• The artificial chromosome contains all of the desired changes to invoke in the host, and randomly selects one of them. This leads to "classes" of mutations in those infected.

This of course leads to some issues that are mostly glossed over:

  • Creating an artificial X-chromosome and wrapping it with histones is incredibly difficult. The human X chromosome is several million base pairs, and in my particular story the artificial one is much larger. However, more than its size is the histone problem. Even today we don't really know how to take a long strand of DNA and package it into a viable chromosome with histones and all.
  • Because this is actually almost identical to how CRISPR gene delivery works today, it has the same problems: Namely that the added gene (or plasmid) gets weeded out in a few generations because organisms are very efficient and tend to get rid of foreign DNA that is of no benefit to them. In the real world, this is overcome by attaching the gene to something desirable, such as an antibiotic resistance gene in E. coli and yeast. In the real world, you take the glowing gene, attach it to a gene that introduces antibiotic resistance, and then force your target organism to grow on a growth plate with that antibiotic. This is how you do the experiment with glowing yeast. The glowing gene is attached to an antibiotic gene and packaged in a plasmid. The yeast either takes in the gene and becomes resistant to your toxin (with glowing as a side effect), or it dies. The benefit of the antibiotic resistance also forces the yeast to keep the plasmid containing your gene over multiple generations.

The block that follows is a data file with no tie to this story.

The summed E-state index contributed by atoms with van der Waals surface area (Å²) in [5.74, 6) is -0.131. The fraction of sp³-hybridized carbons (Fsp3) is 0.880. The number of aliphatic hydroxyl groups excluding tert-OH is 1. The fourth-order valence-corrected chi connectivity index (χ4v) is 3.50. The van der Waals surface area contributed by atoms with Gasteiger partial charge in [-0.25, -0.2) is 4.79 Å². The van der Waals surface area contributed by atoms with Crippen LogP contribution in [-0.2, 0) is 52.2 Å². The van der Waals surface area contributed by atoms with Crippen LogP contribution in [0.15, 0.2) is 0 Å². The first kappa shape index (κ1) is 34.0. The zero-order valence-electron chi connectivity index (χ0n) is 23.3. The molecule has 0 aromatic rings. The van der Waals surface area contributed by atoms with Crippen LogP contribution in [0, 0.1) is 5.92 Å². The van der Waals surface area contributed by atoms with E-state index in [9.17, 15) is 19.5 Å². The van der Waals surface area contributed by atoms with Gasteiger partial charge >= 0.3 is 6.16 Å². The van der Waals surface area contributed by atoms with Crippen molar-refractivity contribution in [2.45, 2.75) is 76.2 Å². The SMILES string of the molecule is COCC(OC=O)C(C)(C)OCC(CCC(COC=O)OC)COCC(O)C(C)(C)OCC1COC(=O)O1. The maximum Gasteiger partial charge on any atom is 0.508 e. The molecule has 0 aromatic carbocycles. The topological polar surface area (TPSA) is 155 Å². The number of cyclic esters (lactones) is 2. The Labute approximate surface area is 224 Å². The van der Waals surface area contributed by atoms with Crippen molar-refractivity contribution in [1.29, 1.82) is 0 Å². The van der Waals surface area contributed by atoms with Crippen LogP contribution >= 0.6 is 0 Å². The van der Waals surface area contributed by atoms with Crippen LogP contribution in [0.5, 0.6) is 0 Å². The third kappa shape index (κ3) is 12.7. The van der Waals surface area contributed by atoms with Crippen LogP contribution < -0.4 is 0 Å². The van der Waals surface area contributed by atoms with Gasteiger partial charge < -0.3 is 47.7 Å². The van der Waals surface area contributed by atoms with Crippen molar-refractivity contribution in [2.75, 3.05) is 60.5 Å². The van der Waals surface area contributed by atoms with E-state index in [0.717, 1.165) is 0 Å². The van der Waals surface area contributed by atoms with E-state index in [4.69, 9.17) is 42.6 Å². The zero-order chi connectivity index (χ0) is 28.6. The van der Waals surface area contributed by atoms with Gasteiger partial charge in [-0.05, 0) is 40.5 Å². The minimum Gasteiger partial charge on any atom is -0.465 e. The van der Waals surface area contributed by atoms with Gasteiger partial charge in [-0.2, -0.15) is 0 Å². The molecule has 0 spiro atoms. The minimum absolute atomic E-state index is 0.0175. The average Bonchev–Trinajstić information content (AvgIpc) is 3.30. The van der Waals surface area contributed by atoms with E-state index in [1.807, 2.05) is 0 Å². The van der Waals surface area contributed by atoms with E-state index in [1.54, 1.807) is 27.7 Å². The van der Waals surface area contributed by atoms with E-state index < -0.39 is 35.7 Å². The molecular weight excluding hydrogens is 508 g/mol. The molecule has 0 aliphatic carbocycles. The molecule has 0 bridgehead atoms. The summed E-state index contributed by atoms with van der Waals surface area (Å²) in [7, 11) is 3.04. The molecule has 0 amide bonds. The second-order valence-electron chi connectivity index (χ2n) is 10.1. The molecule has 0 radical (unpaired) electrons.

• There is a chance of undesirable mutations being introduced. The more generations your yeast spawns, the more likely your artificial chromosome is to be degraded through natural mutations during mitosis/meiosis. However, with enough engineering and cleverness, even this could be overcome by including a lot of genes whose sole purpose is to maintain the effectiveness of the artificial chromosome.